Deadly Combination For Size & Strength

Written by Jason Ferruggia Topics: Fitness

Question: I’ve read that the best way to get bigger and stronger is to train exclusively in the 8-12 range like bodybuilders. Then I turn around and someone is telling me that I should go heavy and only train in the 1-5 rep range for the best gains in size and strength. So which one is it?

Answer: Before I answer your question I have to preface it with the fact that beginners should always stick with basic programs and reps in the 5-8 range. Nothing higher than 8, and nothing lower than 5. Do that for at least a year or two and then you can move on to the more advanced concepts discussed below…

Sets of 8-12 have worked wonders for many a bodybuilder to not only pack on size but develop some serious strength as well. And there are plenty of jacked Olympic lifters who do nothing but sets in the 1-5 rep range. Both work.

Personally, my favorite way to train is to always include a variety of rep ranges in each and every workout. That also ends up being what I do with a large number of people I write size and strength programs for as well as they also seem to enjoy that the most.

This usually means starting with heavier weights and lower reps and then pumping up the muscle with some higher rep back off sets/ assistance work. It’s really not dramatically different from what they do at Westside or in other powerlifting gyms.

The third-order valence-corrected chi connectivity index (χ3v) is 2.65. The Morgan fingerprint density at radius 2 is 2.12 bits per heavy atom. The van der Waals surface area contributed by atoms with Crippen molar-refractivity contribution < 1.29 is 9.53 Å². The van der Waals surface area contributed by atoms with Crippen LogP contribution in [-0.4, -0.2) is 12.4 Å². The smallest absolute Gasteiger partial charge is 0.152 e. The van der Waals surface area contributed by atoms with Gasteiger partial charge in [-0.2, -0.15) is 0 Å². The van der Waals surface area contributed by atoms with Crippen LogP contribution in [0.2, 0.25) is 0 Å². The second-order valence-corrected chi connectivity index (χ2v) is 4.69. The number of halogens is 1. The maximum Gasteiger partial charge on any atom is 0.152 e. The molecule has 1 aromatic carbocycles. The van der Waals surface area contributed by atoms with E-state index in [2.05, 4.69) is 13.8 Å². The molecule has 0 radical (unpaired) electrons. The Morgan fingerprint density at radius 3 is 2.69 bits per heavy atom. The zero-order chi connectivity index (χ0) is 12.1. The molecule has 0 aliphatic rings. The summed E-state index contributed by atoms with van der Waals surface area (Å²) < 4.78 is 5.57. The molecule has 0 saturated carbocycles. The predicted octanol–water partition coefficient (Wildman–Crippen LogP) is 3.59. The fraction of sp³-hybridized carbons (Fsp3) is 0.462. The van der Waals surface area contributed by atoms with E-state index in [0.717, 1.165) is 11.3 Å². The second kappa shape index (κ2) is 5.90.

Some people call it powerbuilding. For me it just feels right. It’s the way I’ve trained for as long as I can remember. If I don’t work up to something heavy I feel cheated. And if I don’t get some sort of pump I don’t feel fully satisfied with the workout. We all remember what Arnold said…

Back in the day my heavy sets used to be in the 1-3 range. Nowadays I keep them in the 5-6 range. That’s enough for me. One or two, and at the most- three exercises per week, get hit hard and heavy, everything else is at or above eight reps.

If you’re over 35 and have been in the game for a while I would recommend that you also keep your heaviest sets at five reps or higher. In fact, for safety and longevity, I’d probably recommend that those north of 35 keep the majority of their sets at eight reps and above. There’s no good reason to go heavier than that on a regular basis. And if you have trained properly over the years and built up some decent strength levels you can get more out of higher reps than weak beginners and don’t need to train with exclusively low reps to get strong anymore.

Some of you may have heard that “there is an inverse relationship between training age (the number of years you have trained) and average number of reps used.” That’s true. But it’s the opposite of what most people were led to believe. The longer you have been training the higher your average number of reps should be; not lower. That’s why Jim Wendler’s periodization system is working out so well for advanced lifters; the money set ends up being a somewhat higher rep set a lot of the time.